Hiring for a Technology You Know Nothing About
I have been running technical interviews since shortly after I was legally allowed to drink. The basic idea is straight-forward. Introductions. A few jokes to put the candidate at ease. I talk about culture, emphasizing the creative focused work — making the technical interview an obvious first step to ensure such a great workplace continues to exist. This gives me the right to spend the next hour (if they are any good) diving deep into technology.
Now we can get to the whiteboard and solve some problems. I watch them think. I ask questions. I nit-pick. Do they get defensive? Are they able to perform under some amount of pressure? What happens when they get completely stuck? Are they able to receive help and recover?
The interview continues until I have either answered the above questions or aborted on clear incompetence. By the time I have ended the interview, I know more than the person’s technical ability and the knowledge of the topic — I know what it would be like to work with this person, manage him, and introduce him into the team.
All of this is predicated on knowing more about the subject than the minimum qualifications for the candidate. Yet, as a technical manager, CEO, or founder, I run into an occasional obscure tech I’ve never heard of, am bad at, or even job functions I have nothing more than a few google searches worth of knowledge about. I have developed a process for a reliable interview approach for those times when I have no clue. After practicing it for a while, I found that this is my favorite interview type.
- Ask the candidate to explain what the Thing is all about.
The best part is, by the time you talk to the third guy you start making sense of it! More importantly, if you are managing a specialist in an area where you are blind, you might as well convince yourself that you’ll be able to ask questions and get clear answers.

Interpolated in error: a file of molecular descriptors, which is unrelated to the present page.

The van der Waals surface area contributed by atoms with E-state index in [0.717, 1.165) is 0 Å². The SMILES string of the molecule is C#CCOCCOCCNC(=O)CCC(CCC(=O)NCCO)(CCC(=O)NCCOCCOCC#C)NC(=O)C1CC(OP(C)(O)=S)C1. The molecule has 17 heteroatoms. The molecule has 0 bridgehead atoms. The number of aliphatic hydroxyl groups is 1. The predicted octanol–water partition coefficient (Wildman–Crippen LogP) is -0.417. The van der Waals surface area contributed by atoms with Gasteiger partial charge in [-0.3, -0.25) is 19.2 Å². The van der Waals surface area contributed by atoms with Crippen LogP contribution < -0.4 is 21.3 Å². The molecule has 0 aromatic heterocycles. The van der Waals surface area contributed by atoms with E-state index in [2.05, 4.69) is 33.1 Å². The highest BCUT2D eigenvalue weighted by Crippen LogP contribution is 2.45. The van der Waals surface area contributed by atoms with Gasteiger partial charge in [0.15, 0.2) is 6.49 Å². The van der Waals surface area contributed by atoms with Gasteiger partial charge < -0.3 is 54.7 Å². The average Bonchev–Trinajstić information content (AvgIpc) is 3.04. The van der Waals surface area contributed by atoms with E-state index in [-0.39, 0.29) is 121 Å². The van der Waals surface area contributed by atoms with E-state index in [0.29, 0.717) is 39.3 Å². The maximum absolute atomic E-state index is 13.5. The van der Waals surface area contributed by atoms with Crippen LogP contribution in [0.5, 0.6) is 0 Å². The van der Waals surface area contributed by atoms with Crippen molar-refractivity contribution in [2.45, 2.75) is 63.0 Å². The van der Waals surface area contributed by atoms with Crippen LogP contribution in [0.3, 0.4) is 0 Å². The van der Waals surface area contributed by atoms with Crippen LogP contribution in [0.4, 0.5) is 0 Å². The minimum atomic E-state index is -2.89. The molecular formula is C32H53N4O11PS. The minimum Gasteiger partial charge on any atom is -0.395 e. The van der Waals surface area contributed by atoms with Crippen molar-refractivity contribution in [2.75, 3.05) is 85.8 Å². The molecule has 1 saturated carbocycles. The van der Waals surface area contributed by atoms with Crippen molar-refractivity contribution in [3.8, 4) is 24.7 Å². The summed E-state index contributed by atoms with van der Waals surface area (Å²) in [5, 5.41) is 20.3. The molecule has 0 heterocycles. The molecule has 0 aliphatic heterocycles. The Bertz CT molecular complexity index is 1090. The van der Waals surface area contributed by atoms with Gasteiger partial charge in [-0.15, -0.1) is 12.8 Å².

- Ask clarifying questions until you can connect the information to something you already know — or a metaphor that seems to fit. Explain the connection, “Ah! So React.js sort of invents its own HTML tags that are defined elsewhere?” or “Is this like a browser plugin, only for Outlook?” Now you can have a discussion about how you are right or wrong. You should expect the candidate is not going to find your analogy spot-on, but correct some details. The conversation may get so interesting, you’ll be looking to share a cigar with your future teammate.
- Ask for challenges and best practices and get to examples of where developers (or whatever expert type you are talking to) would typically fail. Now you are ready for the whiteboard. “Can you show me a sample code that implements the bad practice you just mentioned, and how you would correct it?” I have found that this question separates those who repeat things they have heard without truly understanding or experiencing them. Expect your weaker candidates to freeze up and stutter. Don’t laugh. Just say, “OK, maybe it’s a bad example. See if you can come up with a best practice that can be isolated more easily.” If they are coming up blank, it’s probably time to wrap up.